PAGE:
Somaliland: An Examination of State Failure and Secession Movements
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The collapse of Somalia’s central government in 1991 has fissured the state into three distinct socio-political regions. South-central Somalia struggles to emerge from a devastating state crisis and exhibits no institutional capacity; Puntland, the northeastern region of Somalia, declared itself a semi-autonomous federal state in 1998 but exhibits widespread poverty; Somaliland, the northwest region of Somalia, maintains a relatively stable society under a self-declared, but unrecognized, independent government. Despite a hostile geographical and political climate, Somaliland has undergone numerous peaceful electoral turnovers, a rarity in post-colonial Africa. In light of the striking juxtaposition between south-central Somalia and Somaliland, this paper explores both the links between state failure and secession movements as well as examines Somaliland’s attempt to secede.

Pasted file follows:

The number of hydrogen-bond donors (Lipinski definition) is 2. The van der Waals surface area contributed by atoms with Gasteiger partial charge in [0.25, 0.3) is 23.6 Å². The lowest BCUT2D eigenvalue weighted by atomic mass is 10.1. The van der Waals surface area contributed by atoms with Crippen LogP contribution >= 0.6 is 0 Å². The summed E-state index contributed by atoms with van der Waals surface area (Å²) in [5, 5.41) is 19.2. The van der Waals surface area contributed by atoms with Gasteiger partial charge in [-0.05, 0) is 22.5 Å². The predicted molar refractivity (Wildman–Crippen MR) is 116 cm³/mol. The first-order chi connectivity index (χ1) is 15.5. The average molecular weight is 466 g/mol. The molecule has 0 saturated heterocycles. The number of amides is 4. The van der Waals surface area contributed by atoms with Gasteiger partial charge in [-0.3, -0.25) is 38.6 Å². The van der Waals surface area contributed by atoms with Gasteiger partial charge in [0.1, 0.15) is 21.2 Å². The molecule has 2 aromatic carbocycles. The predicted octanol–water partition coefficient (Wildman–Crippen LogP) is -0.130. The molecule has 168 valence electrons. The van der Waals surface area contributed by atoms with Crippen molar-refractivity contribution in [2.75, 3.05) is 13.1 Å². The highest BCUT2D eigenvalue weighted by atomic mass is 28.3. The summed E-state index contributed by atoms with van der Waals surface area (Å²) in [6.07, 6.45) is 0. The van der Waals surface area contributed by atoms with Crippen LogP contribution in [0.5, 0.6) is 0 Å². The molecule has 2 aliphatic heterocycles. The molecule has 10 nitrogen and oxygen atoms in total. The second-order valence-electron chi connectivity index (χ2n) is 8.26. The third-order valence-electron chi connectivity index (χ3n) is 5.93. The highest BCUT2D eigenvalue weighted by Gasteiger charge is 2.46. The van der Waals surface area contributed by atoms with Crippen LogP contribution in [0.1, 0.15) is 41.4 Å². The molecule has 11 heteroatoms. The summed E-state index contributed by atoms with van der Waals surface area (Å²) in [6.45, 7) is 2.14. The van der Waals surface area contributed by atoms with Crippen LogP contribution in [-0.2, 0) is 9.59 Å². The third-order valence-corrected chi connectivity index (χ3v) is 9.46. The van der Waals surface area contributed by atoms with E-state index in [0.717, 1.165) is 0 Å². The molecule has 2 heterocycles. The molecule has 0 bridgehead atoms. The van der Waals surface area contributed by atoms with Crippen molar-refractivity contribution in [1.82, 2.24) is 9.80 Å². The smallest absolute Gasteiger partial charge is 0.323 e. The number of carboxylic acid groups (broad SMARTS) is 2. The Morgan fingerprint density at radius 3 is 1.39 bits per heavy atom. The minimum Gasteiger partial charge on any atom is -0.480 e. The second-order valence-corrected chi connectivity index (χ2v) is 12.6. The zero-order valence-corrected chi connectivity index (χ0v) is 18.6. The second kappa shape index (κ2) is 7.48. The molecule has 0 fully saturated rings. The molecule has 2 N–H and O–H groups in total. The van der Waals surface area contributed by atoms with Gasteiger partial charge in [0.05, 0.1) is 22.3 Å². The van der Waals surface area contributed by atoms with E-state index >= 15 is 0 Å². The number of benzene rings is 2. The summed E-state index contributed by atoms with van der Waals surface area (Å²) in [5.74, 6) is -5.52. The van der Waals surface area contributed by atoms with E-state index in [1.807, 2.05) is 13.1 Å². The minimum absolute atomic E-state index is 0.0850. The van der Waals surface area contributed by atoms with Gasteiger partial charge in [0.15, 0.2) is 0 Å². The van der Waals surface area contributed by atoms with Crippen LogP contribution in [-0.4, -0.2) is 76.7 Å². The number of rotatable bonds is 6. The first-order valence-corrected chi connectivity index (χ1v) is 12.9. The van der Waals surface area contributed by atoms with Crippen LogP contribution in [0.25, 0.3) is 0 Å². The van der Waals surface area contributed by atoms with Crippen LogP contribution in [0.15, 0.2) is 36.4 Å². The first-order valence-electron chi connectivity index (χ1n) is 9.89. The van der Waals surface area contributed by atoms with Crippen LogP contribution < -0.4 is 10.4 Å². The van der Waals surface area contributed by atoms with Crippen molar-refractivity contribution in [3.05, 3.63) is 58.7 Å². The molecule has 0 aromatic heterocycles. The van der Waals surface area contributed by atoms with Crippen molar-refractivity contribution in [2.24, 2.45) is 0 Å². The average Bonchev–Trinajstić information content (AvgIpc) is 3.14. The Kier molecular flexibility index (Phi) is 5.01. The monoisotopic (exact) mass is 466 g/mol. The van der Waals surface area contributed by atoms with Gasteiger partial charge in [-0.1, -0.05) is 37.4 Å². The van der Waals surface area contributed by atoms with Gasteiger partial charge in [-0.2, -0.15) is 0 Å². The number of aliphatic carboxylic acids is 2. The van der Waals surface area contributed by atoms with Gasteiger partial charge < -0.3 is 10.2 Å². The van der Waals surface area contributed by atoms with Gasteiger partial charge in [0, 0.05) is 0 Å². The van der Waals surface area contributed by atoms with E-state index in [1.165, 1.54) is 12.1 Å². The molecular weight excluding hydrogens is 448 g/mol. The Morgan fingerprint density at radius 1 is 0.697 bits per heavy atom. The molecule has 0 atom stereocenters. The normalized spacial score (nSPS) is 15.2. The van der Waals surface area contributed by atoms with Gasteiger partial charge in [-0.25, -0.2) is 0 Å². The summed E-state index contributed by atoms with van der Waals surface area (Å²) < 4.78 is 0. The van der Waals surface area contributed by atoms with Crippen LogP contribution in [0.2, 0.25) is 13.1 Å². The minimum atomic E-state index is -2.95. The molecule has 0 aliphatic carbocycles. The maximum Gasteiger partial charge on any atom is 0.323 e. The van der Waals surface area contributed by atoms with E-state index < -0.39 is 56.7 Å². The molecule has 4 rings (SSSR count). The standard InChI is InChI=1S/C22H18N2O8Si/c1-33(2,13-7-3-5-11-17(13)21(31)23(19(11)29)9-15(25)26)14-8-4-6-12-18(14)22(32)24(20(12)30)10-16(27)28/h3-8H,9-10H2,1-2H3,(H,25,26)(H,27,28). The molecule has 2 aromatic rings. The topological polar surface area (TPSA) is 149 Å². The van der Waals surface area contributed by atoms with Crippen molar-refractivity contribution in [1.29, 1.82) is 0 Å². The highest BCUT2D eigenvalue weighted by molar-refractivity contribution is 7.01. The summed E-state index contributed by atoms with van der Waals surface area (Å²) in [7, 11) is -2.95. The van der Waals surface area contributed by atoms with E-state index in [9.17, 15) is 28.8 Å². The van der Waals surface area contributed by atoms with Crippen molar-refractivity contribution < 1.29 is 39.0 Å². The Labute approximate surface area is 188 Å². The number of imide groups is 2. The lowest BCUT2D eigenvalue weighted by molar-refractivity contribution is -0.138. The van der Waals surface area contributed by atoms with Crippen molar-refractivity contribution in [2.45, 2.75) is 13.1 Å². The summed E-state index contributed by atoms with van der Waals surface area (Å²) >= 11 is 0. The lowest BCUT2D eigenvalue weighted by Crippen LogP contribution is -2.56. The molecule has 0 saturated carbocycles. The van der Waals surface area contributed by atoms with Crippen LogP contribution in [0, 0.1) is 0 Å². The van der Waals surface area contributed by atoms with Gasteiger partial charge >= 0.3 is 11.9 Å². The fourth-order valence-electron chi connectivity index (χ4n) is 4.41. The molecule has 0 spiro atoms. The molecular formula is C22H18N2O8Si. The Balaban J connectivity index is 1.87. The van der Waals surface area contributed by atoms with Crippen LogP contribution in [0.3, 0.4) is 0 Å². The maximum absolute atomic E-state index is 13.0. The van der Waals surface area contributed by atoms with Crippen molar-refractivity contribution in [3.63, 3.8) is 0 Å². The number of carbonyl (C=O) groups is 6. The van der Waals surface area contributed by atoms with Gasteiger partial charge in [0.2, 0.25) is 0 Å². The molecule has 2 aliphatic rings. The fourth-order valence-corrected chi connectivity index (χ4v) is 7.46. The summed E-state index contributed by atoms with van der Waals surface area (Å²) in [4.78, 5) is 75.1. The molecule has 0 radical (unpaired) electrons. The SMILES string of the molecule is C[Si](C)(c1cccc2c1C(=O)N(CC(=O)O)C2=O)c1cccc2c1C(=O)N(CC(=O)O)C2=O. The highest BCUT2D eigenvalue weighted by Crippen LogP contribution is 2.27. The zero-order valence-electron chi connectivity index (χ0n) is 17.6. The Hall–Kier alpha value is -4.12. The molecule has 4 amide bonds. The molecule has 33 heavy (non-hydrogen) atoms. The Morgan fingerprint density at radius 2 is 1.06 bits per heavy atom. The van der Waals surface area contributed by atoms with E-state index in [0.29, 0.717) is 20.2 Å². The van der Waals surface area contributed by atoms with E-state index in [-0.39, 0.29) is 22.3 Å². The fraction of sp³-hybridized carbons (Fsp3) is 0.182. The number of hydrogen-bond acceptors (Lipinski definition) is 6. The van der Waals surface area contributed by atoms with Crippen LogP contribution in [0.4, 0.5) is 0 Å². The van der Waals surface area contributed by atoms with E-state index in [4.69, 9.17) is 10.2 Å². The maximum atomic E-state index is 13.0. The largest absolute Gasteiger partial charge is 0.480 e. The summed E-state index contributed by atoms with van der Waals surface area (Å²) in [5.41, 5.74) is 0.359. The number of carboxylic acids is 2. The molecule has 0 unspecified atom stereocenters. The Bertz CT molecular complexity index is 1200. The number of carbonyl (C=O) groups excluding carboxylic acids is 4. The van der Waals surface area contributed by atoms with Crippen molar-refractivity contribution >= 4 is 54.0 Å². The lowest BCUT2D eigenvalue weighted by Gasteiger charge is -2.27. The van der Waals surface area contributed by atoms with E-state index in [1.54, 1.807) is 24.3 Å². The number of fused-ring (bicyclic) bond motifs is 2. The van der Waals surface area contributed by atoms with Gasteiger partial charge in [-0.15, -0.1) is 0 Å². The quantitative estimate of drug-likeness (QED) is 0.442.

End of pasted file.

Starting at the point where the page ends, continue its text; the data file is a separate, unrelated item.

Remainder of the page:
DepartmentPublic Policy Studies
DescriptionHonors Thesis 2011
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Rights for Collection: Undergraduate Honors Theses and Student papers